His message to students:

The future belongs more to you than to me. And city government is the level of government that affects your day-to-day life more than any other level of government. So if there’s ever an election and ever a time to get involved, to be informed, and to make your voices heard, the time is now, and the election is October 25th. And whether you choose to vote for me or to vote for someone else, just choose to vote because it’s your future.

7 Responses to “A Chat With Rocco Rossi”

  1. HiMY SYeD at 8:30 am #

    Candidate Rossi’s last line “…October 25th. And whether you choose to vote for me or to vote for someone else, just choose to vote because it’s your future.” Needs to be voiced in a stronger call to action.

  2. Adil at 9:22 am #

    Awesome Romi. Great job.

  3. Ben at 9:50 am #

    There’s a reason bike lanes aren’t needed on side streets – that’s because they are quiet side streets! Safety is not an issue on them, that’s why they typically exist as signed routes.

    If Rossi would sit down with a map of Toronto he’d recognize that there are very few routes that cross large swaths of the city without interruption, especially north/south. Those that do tend to be the major arterials Rossi wants to reserve for cars.

    A disjointed network of meandering side-street bike routes may be okay for someone riding for pleasure (which sounds like Rossi), but as an efficient form of transportation it leaves much to be desired.

    If cars can have the most direct, efficient roads, what is the real reason Rossi doesn’t want the same for bikes?

  4. paul ford at 7:42 pm #

    I agree with Rossi on both the issues of Transit City (bad idea) and bike paths (not on major arteries). His plans for privatizing Toronto Hydro and some public services like garbage pickup make me uncomfortable.

    • romeh at 7:45 pm #

      There is some method to the madness. I don’t think his TTC / bike lane intentions have been communicated well in a lot of media coverage. Privatization seems to be a big issue with candidates too, and it’s hard to accept it, but if heavily regulated, could it not be of benefit to the city?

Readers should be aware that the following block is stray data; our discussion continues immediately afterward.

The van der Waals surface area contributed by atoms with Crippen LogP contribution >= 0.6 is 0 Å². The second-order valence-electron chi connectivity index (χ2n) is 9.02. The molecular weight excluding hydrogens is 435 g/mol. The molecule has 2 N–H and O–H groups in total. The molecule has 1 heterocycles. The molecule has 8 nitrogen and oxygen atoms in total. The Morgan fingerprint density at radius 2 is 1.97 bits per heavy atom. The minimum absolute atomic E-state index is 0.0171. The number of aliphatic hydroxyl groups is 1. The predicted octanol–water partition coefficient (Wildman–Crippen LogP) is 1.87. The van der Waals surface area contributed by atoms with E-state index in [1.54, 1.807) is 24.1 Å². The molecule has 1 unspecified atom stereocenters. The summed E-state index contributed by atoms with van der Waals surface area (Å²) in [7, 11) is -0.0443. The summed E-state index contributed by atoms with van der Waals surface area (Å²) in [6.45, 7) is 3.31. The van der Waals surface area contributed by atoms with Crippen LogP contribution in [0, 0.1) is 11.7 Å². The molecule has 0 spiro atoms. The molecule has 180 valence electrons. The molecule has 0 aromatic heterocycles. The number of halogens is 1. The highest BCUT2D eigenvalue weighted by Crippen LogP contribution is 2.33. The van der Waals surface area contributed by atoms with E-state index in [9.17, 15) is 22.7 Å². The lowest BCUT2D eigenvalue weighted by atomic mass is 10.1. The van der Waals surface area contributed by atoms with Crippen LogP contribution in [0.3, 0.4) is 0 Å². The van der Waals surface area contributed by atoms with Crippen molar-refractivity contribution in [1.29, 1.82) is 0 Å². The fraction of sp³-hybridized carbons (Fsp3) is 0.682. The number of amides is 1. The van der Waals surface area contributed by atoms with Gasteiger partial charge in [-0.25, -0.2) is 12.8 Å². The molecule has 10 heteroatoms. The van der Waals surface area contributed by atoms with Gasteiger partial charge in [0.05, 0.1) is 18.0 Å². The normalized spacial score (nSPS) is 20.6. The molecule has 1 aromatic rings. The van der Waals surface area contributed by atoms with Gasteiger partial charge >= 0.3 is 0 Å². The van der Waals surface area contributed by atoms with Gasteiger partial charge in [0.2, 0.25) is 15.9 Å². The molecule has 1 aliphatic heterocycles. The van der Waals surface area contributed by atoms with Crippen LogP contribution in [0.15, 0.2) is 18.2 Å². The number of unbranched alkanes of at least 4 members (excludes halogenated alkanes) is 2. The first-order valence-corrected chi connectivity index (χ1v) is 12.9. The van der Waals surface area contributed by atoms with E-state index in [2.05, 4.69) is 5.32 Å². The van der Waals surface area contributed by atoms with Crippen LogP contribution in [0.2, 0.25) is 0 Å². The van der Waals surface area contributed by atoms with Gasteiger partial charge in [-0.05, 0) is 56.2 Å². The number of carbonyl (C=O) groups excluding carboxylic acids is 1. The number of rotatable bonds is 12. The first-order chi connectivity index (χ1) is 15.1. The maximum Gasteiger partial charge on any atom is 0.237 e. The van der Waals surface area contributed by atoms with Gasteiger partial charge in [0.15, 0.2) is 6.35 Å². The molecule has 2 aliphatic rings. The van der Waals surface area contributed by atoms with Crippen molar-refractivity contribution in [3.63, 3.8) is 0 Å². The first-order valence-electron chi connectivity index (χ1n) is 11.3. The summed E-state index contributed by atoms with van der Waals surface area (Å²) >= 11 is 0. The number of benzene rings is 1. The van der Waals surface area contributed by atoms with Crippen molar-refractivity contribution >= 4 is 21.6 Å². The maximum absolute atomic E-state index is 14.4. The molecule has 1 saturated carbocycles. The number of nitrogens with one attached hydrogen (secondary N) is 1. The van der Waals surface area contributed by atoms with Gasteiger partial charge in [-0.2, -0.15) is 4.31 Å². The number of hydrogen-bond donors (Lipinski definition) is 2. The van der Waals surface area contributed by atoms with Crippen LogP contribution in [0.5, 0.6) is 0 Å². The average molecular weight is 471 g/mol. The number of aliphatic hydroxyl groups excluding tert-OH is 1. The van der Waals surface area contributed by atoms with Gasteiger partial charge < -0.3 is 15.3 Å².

5. Alan at 7:52 pm #

    So we will get nice bike lanes on side streets and cul-de-sacs that don’t go anywhere? What good will that do for us?

    Rocco talks a nice talk, so long as your brain is turned off while you listen to him.

  6. Transity Cyclist at 1:42 am #

    Rossi has to research why the St. Clair project went over-budget. He can’t just blame it on the fact that it was Adam Giambrone who started it without backing his argument.

    1) Unexpected subsurface wires needed to be relocated through the ceiling at St. Clair West Station. This delayed and broadened the St. Clair West Loop track replacement project

    2) Remember, the St Clair project was about fixing the whole street, including streetcar enhancements, streetlight improvements, replacement of sidewalks, etc. Originally, it was thought that the streetlights would remain they same, but they were included in the projected at the last minute, increasing the size of the project.

    3) Save-Our-St Clair one a court battle and delayed the project for one year.